Technical advances improve the potential for a fuel cell which eliminates the need to store or generate hydrogen Challenge Direct Methanol Fuel Cell
Direct Methanol Fuel Cells (DMFCs) can be a viable power source in many applications if their power density, energy conversion efficiency, and fuel utilization can be increased, while also reducing their cost. To realize these improvements, two critical challenges must be resolved: (1) lowering the required amount, or “loading,” of platinum catalyst while achieving a high current (power density) level, and (2) eliminating the crossover of methanol through the membrane, a process that decreases the air cathode’s performance and wastes fuel.
Contacts JoAnn Milliken Manager, Fuel Cells R&D 202-586-2480 202-586-9811 202-586-9811 fax [email protected] [email protected]
Robert Nowak DARPA 703-696-7491 703-696-3999 703-696-3999 fax [email protected]
Piotr Zelenay Los Alamos National Laboratory 505-667-0197 505-665-4292 505-665-4292 fax [email protected]
Similar to polymer electrolyte membrane (PEM) fuel cells powered directly by hydrogen or by reformate (hydrogen-rich gas produced by reforming liquid fuels), in DMFCs oxygen from the surrounding air is reduced at the cathode, but liquid methanol, instead of hydrogen, is the fuel oxidized directly at the anode. Therefore a DMFC system does not require a hydrogen storage tank or reformer, which is why DMFC systems could be an attractive alternative to direct hydrogen or reformate systems.
Accomplishments Work Work on DMFC designs has focused on the tradeoff between reducing platinum catalyst loading and peak power. power. Platinum catalyst loadings have been reduced by over a factor of ten, with only a 30% reduction in peak power. power. For example, at a platinum loading of 2 g Pt/kW, a peak power level of 0.12 W/cm 2 was demonstrated.
30-cell 45-cm2 direct methanol fuel cell stack.
New hardware developed and used in a 30-cell fuel stack with a 50-cm2 cross-sectional area produced 80 W of power at near ambient operating temperature and pressure. The projected output power at higher operating conditions conditions (90° C and 30 psig) is 200 W. A DMFC system was successfully operated using factory-grade methanol without further purification. This indicates that special “fuel cell grade” fuel will not be required for DMFCs.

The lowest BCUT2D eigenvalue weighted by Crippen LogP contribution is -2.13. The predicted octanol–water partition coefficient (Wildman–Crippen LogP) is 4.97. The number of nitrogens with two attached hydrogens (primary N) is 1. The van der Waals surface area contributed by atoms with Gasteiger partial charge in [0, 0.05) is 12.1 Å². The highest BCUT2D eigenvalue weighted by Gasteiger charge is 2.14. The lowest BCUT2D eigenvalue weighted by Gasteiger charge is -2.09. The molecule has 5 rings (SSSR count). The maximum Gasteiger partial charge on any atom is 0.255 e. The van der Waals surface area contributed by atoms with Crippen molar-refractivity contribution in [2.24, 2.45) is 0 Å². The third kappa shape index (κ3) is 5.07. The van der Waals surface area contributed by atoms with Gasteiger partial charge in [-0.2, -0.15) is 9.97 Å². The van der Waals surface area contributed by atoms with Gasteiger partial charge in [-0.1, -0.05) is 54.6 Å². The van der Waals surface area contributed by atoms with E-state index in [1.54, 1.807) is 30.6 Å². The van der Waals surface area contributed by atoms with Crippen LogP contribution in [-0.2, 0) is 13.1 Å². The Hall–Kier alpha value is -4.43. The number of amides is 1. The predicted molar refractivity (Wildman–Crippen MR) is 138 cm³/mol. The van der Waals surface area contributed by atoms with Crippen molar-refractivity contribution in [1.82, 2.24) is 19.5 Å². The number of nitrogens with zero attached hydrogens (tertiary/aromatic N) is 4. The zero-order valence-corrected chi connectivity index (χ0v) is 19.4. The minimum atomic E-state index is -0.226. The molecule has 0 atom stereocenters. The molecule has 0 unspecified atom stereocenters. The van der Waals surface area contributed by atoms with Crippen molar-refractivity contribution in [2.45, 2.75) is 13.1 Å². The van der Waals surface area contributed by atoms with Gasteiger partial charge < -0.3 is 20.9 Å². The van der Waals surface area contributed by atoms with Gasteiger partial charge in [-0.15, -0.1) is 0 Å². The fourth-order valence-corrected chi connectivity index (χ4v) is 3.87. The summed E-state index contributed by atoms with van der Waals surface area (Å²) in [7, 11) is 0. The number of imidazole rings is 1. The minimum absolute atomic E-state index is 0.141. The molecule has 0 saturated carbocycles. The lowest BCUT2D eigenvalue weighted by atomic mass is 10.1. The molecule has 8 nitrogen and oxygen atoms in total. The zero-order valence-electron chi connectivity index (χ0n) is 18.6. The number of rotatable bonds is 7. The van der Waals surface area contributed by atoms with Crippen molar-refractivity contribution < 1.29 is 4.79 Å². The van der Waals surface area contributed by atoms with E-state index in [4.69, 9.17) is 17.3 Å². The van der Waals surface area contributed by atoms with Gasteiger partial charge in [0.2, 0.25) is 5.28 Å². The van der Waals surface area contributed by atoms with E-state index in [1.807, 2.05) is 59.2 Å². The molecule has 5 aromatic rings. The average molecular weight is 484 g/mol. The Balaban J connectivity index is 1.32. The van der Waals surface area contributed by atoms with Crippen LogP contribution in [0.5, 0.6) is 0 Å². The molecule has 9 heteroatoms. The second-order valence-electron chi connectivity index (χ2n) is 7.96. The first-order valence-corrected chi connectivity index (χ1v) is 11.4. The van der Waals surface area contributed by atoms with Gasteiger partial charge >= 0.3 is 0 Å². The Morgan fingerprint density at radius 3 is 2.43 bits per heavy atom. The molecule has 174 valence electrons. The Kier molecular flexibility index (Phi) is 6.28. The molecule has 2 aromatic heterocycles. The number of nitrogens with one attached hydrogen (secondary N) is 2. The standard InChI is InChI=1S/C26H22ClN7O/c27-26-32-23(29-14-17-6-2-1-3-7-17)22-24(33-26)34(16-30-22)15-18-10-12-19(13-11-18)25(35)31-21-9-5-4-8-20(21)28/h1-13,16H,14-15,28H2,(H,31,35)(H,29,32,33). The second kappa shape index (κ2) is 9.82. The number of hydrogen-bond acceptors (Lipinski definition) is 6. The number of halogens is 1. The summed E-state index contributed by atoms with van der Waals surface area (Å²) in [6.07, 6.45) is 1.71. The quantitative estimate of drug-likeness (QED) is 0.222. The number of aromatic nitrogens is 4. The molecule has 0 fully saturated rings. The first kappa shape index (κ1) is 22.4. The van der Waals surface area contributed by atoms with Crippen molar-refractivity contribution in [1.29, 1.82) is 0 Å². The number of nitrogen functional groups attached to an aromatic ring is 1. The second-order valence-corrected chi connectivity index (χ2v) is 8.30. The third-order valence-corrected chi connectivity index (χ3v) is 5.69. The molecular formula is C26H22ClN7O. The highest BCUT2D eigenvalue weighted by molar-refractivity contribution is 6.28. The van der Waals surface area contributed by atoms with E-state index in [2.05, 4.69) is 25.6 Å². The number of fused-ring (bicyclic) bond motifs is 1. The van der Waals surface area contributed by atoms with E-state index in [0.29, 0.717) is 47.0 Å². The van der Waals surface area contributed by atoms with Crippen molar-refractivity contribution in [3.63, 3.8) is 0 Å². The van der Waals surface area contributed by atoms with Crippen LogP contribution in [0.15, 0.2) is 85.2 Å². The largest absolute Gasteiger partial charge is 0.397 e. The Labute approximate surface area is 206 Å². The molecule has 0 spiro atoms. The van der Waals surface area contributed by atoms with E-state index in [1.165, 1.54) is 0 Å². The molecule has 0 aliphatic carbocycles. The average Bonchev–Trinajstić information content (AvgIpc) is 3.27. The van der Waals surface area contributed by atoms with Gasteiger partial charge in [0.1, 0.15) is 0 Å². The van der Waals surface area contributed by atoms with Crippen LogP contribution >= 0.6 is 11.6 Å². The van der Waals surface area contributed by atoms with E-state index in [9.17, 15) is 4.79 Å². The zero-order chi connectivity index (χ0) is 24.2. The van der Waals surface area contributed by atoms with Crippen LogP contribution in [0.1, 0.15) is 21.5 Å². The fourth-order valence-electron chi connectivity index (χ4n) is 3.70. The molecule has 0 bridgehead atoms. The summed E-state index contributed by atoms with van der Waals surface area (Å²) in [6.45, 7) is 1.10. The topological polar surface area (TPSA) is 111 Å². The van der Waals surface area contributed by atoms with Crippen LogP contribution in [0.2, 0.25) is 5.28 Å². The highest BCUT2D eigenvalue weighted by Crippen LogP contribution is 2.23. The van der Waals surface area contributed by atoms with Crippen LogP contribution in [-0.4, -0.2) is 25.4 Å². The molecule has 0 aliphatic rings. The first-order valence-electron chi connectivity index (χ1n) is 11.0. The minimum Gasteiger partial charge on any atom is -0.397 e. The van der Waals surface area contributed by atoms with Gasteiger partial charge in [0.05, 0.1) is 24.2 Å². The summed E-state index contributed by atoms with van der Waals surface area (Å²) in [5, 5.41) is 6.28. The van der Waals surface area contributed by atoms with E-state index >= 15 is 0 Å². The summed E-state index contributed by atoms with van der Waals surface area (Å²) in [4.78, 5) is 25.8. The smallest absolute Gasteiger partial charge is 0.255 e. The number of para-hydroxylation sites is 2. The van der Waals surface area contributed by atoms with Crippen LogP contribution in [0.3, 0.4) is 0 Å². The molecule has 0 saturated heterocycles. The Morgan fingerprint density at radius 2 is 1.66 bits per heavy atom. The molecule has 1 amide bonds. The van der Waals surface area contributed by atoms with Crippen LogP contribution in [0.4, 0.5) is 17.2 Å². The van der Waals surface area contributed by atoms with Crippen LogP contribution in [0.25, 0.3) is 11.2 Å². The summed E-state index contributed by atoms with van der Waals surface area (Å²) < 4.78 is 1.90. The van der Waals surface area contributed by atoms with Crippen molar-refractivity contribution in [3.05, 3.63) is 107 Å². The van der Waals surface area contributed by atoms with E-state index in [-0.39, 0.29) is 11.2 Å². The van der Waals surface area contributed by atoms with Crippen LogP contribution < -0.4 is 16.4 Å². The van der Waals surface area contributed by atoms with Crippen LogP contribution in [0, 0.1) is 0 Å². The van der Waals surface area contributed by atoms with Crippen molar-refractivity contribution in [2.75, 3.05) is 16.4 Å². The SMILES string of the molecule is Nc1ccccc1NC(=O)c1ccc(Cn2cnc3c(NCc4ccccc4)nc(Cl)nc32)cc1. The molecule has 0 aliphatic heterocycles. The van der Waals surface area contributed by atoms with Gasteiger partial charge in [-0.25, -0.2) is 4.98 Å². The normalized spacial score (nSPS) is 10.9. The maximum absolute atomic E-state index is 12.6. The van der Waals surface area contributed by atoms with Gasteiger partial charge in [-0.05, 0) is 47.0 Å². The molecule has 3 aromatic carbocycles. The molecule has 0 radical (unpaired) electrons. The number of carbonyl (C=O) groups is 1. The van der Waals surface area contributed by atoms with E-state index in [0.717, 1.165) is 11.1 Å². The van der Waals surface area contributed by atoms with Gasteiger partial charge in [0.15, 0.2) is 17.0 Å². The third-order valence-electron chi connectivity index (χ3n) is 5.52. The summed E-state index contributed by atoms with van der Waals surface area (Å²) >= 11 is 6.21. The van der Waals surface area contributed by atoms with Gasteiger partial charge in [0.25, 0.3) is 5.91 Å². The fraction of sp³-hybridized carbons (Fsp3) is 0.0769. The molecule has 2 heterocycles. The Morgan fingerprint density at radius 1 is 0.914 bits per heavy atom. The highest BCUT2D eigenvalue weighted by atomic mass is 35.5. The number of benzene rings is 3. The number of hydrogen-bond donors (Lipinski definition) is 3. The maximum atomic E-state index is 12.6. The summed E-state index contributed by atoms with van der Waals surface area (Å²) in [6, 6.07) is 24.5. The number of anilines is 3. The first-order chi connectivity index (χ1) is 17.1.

Benefits A Direct Methanol Fuel Cell offers a number of advantages, including:
Using a liquid fuel for power. A simpler system design, with the potential for low-volume, lightweight packaging.
Eliminating the requirement for fuel reforming and/or onboard hydrogen storage.
Classification as a zero-emission power system.
Commercialization Motorola and Los Alamos National Laboratory (LANL) collaborated in establishing a DMFC Research Center at LANL to develop DMFCs for portable power applications, such as cellular phones and laptop computers. Mechanical Technology, Inc. has licensed the LANL DMFC technology and spun off a company to commercialize DMFC for portable power applications. Commercial interest also exists for DMFCs in remote and auxiliary power applications ranging from low-power instrumentation to higher power (5 kW) auxiliary units in cars and trucks. The military is also interested in DMFCs as a battery replacement for combat personnel and for battlefield applications. The Defense Advanced Research Projects Agency (DARPA) is collaborating with the U.S. Department of Energy (DOE) in sponsoring DMFC research and development.
Future Activities Research and development efforts on DMFC systems will aim at further lowering precious metal requirements while improving power density. To address water management and system level issues, fuel cell stacks will be scaled up to 1 kW peak power. Long-term operation and durability testing will be initiated.
Partners in Success
U.S. Department of Defense - DARPA
Los Alamos National Laboratory